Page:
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ID thieves try to steal millions from U.K. taxman

ID thieves try to steal millions from U.K. taxman
ID thieves try to steal millions from U.K. taxman 

By Andy McCue 
Special to CNET
December 5, 2005

The British government has come under fire after it emerged ministers
have known for months that criminals were using stolen identities to
make fraudulent online tax credit claims worth millions of pounds.

HM Revenue and Customs, the U.K.'s tax authority, was warned about the
flaw more than six months ago. However, it only closed the tax credit
Web portal down last week after it discovered criminals had used the
identities of 1,500 government employees at the Department of Work and
Pensions to make fraudulent claims.

The tax credit Web site handles around half-a-million transactions a
year. The fraudsters were able to change claim details and redirect
the money into their own bank accounts by getting hold of a genuine
claimant's name, date of birth and National Insurance number, which is
the U.K. version of a Social Security number.

The fraud involving innocent staff at the Department of Work and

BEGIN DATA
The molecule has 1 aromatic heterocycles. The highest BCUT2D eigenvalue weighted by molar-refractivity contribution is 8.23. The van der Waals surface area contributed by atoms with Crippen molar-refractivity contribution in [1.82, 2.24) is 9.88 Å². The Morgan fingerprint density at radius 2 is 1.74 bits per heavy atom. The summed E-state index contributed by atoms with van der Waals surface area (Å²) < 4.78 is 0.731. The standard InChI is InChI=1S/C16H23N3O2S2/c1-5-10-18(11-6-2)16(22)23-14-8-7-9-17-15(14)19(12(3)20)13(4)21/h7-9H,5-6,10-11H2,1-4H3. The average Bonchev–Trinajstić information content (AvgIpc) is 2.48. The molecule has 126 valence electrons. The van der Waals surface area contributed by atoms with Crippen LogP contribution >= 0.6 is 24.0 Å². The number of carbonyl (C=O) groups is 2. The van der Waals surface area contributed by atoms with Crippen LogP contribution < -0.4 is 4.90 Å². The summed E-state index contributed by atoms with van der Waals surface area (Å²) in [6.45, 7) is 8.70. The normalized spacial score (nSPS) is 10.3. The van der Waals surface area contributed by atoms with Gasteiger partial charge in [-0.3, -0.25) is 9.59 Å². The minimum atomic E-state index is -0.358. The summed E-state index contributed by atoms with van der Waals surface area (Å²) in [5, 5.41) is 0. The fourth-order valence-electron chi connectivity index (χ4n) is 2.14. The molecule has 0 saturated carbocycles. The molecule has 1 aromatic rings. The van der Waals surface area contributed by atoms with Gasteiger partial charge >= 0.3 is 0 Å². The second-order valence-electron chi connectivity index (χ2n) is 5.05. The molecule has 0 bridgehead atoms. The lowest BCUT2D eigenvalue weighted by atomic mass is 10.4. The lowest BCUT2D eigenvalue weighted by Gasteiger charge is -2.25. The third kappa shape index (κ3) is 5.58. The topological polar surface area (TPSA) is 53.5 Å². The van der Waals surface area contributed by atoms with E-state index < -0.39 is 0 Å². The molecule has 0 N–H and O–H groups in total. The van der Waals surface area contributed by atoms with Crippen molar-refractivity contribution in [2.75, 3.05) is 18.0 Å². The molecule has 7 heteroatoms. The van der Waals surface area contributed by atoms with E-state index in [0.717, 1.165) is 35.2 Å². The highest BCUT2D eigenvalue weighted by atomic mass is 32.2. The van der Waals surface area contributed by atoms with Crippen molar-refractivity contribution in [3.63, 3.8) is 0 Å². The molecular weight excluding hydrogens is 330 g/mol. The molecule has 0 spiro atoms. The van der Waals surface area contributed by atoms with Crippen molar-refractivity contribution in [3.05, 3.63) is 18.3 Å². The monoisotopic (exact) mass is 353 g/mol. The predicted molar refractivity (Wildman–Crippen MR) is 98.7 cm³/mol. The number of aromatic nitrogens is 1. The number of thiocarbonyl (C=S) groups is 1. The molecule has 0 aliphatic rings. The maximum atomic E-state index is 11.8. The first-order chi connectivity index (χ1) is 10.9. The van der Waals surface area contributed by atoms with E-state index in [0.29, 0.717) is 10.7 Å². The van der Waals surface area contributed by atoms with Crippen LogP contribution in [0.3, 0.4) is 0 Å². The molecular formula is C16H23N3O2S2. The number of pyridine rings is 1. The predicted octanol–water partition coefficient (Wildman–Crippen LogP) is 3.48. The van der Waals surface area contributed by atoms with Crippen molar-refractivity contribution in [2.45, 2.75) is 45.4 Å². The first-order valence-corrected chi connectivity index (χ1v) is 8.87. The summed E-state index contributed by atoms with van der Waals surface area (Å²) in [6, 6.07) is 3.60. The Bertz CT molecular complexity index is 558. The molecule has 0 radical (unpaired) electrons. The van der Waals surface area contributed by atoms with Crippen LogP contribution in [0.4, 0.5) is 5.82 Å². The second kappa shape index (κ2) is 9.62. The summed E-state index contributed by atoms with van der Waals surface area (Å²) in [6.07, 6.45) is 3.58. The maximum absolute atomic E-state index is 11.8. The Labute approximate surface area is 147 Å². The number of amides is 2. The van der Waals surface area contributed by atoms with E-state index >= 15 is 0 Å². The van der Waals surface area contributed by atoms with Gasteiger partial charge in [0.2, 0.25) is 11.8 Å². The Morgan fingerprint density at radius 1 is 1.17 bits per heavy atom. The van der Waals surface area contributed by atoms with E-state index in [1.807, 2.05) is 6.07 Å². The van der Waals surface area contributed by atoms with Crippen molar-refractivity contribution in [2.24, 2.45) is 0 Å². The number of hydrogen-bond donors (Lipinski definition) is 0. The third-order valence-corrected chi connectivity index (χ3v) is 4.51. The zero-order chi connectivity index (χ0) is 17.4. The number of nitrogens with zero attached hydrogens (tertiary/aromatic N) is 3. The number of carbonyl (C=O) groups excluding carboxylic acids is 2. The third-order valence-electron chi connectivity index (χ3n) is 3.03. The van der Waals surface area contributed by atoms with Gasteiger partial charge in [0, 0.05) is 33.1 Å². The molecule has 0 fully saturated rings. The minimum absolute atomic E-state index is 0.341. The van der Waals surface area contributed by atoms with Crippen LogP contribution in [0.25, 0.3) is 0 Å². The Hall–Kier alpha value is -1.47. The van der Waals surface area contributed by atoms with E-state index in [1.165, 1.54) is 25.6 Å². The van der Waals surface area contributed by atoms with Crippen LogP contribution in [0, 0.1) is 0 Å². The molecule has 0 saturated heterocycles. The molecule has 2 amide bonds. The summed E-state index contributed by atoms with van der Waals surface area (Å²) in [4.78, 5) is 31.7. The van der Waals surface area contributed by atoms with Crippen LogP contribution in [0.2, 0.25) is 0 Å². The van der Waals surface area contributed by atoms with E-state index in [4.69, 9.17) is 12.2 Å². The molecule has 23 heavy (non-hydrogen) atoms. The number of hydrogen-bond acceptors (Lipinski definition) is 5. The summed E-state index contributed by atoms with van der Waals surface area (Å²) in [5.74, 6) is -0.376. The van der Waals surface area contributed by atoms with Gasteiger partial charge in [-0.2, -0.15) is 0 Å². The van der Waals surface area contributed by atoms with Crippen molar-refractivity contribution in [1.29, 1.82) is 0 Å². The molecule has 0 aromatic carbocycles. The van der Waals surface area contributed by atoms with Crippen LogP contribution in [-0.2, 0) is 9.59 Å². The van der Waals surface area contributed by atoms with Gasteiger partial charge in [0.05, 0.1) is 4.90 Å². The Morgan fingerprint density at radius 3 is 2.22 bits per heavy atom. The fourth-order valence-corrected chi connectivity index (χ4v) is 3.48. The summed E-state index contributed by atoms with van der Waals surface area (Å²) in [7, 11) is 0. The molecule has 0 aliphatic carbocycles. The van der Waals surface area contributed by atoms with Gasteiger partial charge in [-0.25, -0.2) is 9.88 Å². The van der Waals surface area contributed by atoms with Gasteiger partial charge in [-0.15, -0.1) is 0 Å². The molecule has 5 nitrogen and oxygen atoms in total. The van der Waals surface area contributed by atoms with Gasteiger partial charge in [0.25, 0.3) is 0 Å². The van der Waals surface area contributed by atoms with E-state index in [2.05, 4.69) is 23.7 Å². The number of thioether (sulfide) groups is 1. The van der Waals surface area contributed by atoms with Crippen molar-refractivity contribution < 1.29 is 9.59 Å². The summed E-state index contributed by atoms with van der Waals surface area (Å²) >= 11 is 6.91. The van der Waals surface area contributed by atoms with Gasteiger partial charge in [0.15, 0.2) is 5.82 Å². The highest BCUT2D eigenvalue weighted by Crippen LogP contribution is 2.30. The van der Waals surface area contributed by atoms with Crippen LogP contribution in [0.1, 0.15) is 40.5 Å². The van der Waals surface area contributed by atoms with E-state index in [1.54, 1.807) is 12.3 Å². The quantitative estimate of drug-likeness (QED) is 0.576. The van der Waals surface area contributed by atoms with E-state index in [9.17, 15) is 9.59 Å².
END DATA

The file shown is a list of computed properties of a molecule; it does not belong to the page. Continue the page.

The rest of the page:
Pensions only came to light during compliance checks by HM Revenue and
Customs. British lawmakers were told that the tax credit Web site has
been hit by more than 30 million pounds, or about $52 million, in
fraudulent claims.

The police have now been called in, and a representative for the tax
agency declined to comment further while the criminal investigation is
going on. However, the representative said the tax credit Web site
will remain down until the review of its security is completed.

David Laws, the Work and Pensions secretary for the Liberal Democratic
party, slammed the Labour government and said ministers must make a
statement as to why they took so long to take action to stop the
fraud. "This complicated and chaotic system is wide open to fraud," he
said. "Ministers have known for some time that organized criminals
were using the Internet to defraud the system."

The debacle is yet another embarrassment for the U.K. government's
flagship tax credits program, which has suffered from problems since
it was launched in 2003. Much of that has been down to an IT system
described as a "nightmare" by British lawmakers. EDS was last month
forced to shell out 71 million pounds, or about $123.5 million, to HM
Revenue and Customs to settle a dispute over problems with the tax
credits IT system.

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